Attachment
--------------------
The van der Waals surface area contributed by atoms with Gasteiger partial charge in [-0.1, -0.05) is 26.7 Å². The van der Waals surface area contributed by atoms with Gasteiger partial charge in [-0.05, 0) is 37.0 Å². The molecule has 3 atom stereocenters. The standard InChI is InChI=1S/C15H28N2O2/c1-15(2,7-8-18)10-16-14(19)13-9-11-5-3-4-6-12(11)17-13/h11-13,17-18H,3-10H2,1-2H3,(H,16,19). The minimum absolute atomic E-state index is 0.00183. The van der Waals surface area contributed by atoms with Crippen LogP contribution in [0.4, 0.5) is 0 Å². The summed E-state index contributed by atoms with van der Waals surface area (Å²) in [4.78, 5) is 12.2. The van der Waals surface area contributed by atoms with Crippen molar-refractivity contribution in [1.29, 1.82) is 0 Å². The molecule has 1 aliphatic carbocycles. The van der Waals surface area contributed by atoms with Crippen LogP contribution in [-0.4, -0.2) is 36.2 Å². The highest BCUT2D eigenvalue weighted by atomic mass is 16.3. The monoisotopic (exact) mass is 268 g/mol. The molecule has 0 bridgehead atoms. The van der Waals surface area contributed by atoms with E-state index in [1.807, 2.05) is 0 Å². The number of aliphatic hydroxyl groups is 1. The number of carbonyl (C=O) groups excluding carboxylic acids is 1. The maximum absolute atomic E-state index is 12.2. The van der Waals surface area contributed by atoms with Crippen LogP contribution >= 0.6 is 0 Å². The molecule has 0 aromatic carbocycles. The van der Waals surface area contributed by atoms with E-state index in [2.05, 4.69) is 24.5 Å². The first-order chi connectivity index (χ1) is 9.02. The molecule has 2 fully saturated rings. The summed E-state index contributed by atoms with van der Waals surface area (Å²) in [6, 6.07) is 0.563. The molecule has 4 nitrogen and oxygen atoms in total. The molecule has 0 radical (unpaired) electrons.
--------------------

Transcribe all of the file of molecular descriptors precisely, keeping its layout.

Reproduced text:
The van der Waals surface area contributed by atoms with Gasteiger partial charge in [-0.1, -0.05) is 26.7 Å². The van der Waals surface area contributed by atoms with Gasteiger partial charge in [-0.05, 0) is 37.0 Å². The molecule has 3 atom stereocenters. The standard InChI is InChI=1S/C15H28N2O2/c1-15(2,7-8-18)10-16-14(19)13-9-11-5-3-4-6-12(11)17-13/h11-13,17-18H,3-10H2,1-2H3,(H,16,19). The minimum absolute atomic E-state index is 0.00183. The van der Waals surface area contributed by atoms with Crippen LogP contribution in [0.4, 0.5) is 0 Å². The summed E-state index contributed by atoms with van der Waals surface area (Å²) in [4.78, 5) is 12.2. The van der Waals surface area contributed by atoms with Crippen molar-refractivity contribution in [1.29, 1.82) is 0 Å². The molecule has 1 aliphatic carbocycles. The van der Waals surface area contributed by atoms with Crippen LogP contribution in [-0.4, -0.2) is 36.2 Å². The highest BCUT2D eigenvalue weighted by atomic mass is 16.3. The monoisotopic (exact) mass is 268 g/mol. The molecule has 0 bridgehead atoms. The van der Waals surface area contributed by atoms with E-state index in [1.807, 2.05) is 0 Å². The number of aliphatic hydroxyl groups is 1. The number of carbonyl (C=O) groups excluding carboxylic acids is 1. The maximum absolute atomic E-state index is 12.2. The van der Waals surface area contributed by atoms with Crippen LogP contribution >= 0.6 is 0 Å². The molecule has 0 aromatic carbocycles. The van der Waals surface area contributed by atoms with E-state index in [2.05, 4.69) is 24.5 Å². The first-order chi connectivity index (χ1) is 9.02. The molecule has 2 fully saturated rings. The summed E-state index contributed by atoms with van der Waals surface area (Å²) in [6, 6.07) is 0.563. The molecule has 4 nitrogen and oxygen atoms in total. The molecule has 0 radical (unpaired) electrons.